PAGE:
Nature’s contribution to poverty alleviation, human wellbeing and the SDGs

Mahesh Poudyal, Franziska Kraft, Geoff Wells, Anamika Das, Suman Attiwilli, Kate Schreckenberg, Sharachchandra Lele, Tim Daw, Carlos Torres-Vitolas, Siddappa Setty, Helen Adams, Sate Ahmad, Casey Ryan, Janet Fisher, Brian Robinson, Julia P. G. Jones, Katherine Homewood, Jevgeniy Bluwstein, Aidan Keane, Celia MacamoLilian Mwihaki Mugi

Research output: Contribution to journalArticlepeer-review

Abstract / Description of output

Millions of households globally rely on uncultivated ecosystems for their livelihoods. However, much of the understanding about the broader contribution of uncultivated ecosystems to human wellbeing is still based on a series of small-scale studies due to limited availability of large-scale datasets. We pooled together 11 comparable datasets comprising 232 settlements and 10,971 households in ten low-and middle-income countries, representing forest, savanna and coastal ecosystems to analyse how uncultivated nature contributes to multi-dimensional wellbeing and how benefits from nature are distributed between households. The resulting dataset integrates secondary data on rural livelihoods, multidimensional human wellbeing, household demographics, resource tenure and social-ecological context, primarily drawing on nine existing household surveys and their associated contextual information together with selected variables, such as travel time to cities, population density, local area GDP and land use and land cover from existing global datasets. This integrated dataset has been archived with ReShare (UK Data Service) and will be useful for further analyses on nature-wellbeing relationships on its own or in combination with similar datasets.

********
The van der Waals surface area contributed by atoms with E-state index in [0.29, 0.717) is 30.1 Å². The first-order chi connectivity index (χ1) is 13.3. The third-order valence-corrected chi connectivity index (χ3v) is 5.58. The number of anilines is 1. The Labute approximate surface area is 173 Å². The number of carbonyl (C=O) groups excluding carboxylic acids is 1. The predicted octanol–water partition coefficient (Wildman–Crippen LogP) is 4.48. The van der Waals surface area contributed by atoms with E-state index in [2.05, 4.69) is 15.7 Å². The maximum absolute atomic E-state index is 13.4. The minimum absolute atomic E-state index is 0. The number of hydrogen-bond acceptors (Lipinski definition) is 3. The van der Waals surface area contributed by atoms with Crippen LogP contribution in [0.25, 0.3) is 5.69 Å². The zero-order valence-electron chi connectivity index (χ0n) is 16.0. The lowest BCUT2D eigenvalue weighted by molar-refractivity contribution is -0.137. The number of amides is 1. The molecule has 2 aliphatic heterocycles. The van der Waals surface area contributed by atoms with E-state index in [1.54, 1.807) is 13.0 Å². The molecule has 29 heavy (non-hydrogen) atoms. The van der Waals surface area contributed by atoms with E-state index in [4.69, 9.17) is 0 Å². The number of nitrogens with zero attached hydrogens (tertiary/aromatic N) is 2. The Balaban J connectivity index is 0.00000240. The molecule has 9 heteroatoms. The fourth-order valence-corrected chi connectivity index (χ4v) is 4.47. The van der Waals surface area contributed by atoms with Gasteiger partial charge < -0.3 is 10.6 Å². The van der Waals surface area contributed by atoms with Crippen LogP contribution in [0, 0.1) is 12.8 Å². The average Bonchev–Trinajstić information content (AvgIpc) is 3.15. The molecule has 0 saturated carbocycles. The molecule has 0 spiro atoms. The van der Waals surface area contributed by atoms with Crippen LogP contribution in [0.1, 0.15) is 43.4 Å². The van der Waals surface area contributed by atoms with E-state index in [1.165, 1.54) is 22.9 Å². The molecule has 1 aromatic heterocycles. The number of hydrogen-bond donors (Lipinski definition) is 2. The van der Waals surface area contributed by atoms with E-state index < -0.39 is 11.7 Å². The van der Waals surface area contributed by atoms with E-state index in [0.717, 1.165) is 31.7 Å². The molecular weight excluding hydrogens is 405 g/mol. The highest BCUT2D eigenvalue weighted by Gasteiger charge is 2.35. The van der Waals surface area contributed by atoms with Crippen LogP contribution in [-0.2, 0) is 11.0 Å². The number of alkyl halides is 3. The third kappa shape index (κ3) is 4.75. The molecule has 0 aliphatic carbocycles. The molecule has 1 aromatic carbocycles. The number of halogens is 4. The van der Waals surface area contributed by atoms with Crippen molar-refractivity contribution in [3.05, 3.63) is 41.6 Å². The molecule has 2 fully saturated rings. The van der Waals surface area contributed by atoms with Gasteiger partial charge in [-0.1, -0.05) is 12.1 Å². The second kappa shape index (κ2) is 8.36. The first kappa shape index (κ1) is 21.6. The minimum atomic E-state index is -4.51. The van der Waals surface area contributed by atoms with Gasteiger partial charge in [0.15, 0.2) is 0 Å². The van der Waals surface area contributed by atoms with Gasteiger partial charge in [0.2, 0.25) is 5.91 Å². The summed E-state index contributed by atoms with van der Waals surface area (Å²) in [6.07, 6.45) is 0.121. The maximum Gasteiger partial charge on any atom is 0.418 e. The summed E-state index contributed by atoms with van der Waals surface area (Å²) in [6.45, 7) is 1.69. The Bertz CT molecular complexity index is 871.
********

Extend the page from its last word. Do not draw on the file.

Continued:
Original languageEnglish
Article number229
JournalScientific Data
Volume11
Issue number1
DOIs
Publication statusPublished - 22 Feb 2024

Fingerprint

Dive into the research topics of 'Nature’s contribution to poverty alleviation, human wellbeing and the SDGs'. Together they form a unique fingerprint.

Cite this